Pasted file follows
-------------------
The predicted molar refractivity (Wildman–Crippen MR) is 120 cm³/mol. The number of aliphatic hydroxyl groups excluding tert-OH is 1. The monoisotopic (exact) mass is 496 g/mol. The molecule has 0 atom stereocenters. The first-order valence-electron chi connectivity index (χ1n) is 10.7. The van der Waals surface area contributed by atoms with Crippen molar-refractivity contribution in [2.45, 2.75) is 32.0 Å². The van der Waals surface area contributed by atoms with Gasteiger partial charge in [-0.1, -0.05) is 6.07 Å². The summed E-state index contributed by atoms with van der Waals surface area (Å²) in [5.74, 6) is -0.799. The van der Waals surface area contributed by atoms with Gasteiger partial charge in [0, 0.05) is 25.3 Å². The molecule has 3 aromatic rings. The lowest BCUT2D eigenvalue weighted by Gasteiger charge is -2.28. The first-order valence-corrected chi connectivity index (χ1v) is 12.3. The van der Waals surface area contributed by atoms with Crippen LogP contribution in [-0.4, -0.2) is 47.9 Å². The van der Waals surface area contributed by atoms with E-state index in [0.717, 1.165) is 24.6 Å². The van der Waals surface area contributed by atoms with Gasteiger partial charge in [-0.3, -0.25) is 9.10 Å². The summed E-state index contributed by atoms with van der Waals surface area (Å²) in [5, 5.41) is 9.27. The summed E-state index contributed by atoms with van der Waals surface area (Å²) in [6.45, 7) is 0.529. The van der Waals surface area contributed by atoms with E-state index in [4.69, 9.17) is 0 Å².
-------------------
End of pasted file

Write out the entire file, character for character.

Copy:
The predicted molar refractivity (Wildman–Crippen MR) is 120 cm³/mol. The number of aliphatic hydroxyl groups excluding tert-OH is 1. The monoisotopic (exact) mass is 496 g/mol. The molecule has 0 atom stereocenters. The first-order valence-electron chi connectivity index (χ1n) is 10.7. The van der Waals surface area contributed by atoms with Crippen molar-refractivity contribution in [2.45, 2.75) is 32.0 Å². The van der Waals surface area contributed by atoms with Gasteiger partial charge in [-0.1, -0.05) is 6.07 Å². The summed E-state index contributed by atoms with van der Waals surface area (Å²) in [5.74, 6) is -0.799. The van der Waals surface area contributed by atoms with Gasteiger partial charge in [0, 0.05) is 25.3 Å². The molecule has 3 aromatic rings. The lowest BCUT2D eigenvalue weighted by Gasteiger charge is -2.28. The first-order valence-corrected chi connectivity index (χ1v) is 12.3. The van der Waals surface area contributed by atoms with Crippen LogP contribution in [-0.4, -0.2) is 47.9 Å². The van der Waals surface area contributed by atoms with E-state index in [0.717, 1.165) is 24.6 Å². The van der Waals surface area contributed by atoms with Gasteiger partial charge in [-0.3, -0.25) is 9.10 Å². The summed E-state index contributed by atoms with van der Waals surface area (Å²) in [5, 5.41) is 9.27. The summed E-state index contributed by atoms with van der Waals surface area (Å²) in [6.45, 7) is 0.529. The van der Waals surface area contributed by atoms with E-state index in [4.69, 9.17) is 0 Å².